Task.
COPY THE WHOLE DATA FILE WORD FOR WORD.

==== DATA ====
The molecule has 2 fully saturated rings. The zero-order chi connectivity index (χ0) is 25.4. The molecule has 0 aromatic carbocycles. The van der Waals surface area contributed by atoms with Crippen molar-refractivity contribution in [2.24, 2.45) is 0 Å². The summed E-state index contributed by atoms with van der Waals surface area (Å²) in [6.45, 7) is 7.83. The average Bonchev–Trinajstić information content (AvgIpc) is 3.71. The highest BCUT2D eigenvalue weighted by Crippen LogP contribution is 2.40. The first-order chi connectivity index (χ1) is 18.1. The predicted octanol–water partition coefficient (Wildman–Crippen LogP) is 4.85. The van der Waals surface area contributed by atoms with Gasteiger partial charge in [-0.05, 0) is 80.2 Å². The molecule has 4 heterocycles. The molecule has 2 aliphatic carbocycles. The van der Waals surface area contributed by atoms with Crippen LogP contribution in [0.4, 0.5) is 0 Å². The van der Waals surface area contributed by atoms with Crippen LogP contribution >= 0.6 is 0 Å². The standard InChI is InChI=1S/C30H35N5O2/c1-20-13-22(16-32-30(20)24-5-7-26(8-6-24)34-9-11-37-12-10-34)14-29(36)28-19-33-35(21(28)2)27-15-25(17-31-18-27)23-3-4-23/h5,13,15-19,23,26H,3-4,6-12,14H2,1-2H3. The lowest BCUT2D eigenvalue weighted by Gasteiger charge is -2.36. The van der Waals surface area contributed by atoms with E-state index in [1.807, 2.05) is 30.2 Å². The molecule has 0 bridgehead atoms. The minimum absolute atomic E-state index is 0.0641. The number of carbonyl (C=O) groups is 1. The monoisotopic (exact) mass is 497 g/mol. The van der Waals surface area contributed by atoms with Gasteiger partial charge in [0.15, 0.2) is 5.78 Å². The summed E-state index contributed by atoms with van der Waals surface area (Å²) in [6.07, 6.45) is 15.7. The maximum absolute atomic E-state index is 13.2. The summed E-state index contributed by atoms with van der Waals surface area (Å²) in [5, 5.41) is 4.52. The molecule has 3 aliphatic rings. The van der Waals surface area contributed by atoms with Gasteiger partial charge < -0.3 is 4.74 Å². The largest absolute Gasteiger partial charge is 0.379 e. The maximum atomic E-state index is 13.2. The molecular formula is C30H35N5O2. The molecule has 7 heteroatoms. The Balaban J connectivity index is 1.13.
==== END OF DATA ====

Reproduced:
The molecule has 2 fully saturated rings. The zero-order chi connectivity index (χ0) is 25.4. The molecule has 0 aromatic carbocycles. The van der Waals surface area contributed by atoms with Crippen molar-refractivity contribution in [2.24, 2.45) is 0 Å². The summed E-state index contributed by atoms with van der Waals surface area (Å²) in [6.45, 7) is 7.83. The average Bonchev–Trinajstić information content (AvgIpc) is 3.71. The highest BCUT2D eigenvalue weighted by Crippen LogP contribution is 2.40. The first-order chi connectivity index (χ1) is 18.1. The predicted octanol–water partition coefficient (Wildman–Crippen LogP) is 4.85. The van der Waals surface area contributed by atoms with Gasteiger partial charge in [-0.05, 0) is 80.2 Å². The molecule has 4 heterocycles. The molecule has 2 aliphatic carbocycles. The van der Waals surface area contributed by atoms with Crippen LogP contribution in [0.4, 0.5) is 0 Å². The van der Waals surface area contributed by atoms with Crippen LogP contribution >= 0.6 is 0 Å². The standard InChI is InChI=1S/C30H35N5O2/c1-20-13-22(16-32-30(20)24-5-7-26(8-6-24)34-9-11-37-12-10-34)14-29(36)28-19-33-35(21(28)2)27-15-25(17-31-18-27)23-3-4-23/h5,13,15-19,23,26H,3-4,6-12,14H2,1-2H3. The lowest BCUT2D eigenvalue weighted by Gasteiger charge is -2.36. The van der Waals surface area contributed by atoms with E-state index in [1.807, 2.05) is 30.2 Å². The molecule has 0 bridgehead atoms. The minimum absolute atomic E-state index is 0.0641. The number of carbonyl (C=O) groups is 1. The monoisotopic (exact) mass is 497 g/mol. The van der Waals surface area contributed by atoms with Gasteiger partial charge in [0.15, 0.2) is 5.78 Å². The summed E-state index contributed by atoms with van der Waals surface area (Å²) in [6.07, 6.45) is 15.7. The maximum absolute atomic E-state index is 13.2. The summed E-state index contributed by atoms with van der Waals surface area (Å²) in [5, 5.41) is 4.52. The molecule has 3 aliphatic rings. The van der Waals surface area contributed by atoms with Gasteiger partial charge < -0.3 is 4.74 Å². The largest absolute Gasteiger partial charge is 0.379 e. The maximum atomic E-state index is 13.2. The molecular formula is C30H35N5O2. The molecule has 7 heteroatoms. The Balaban J connectivity index is 1.13.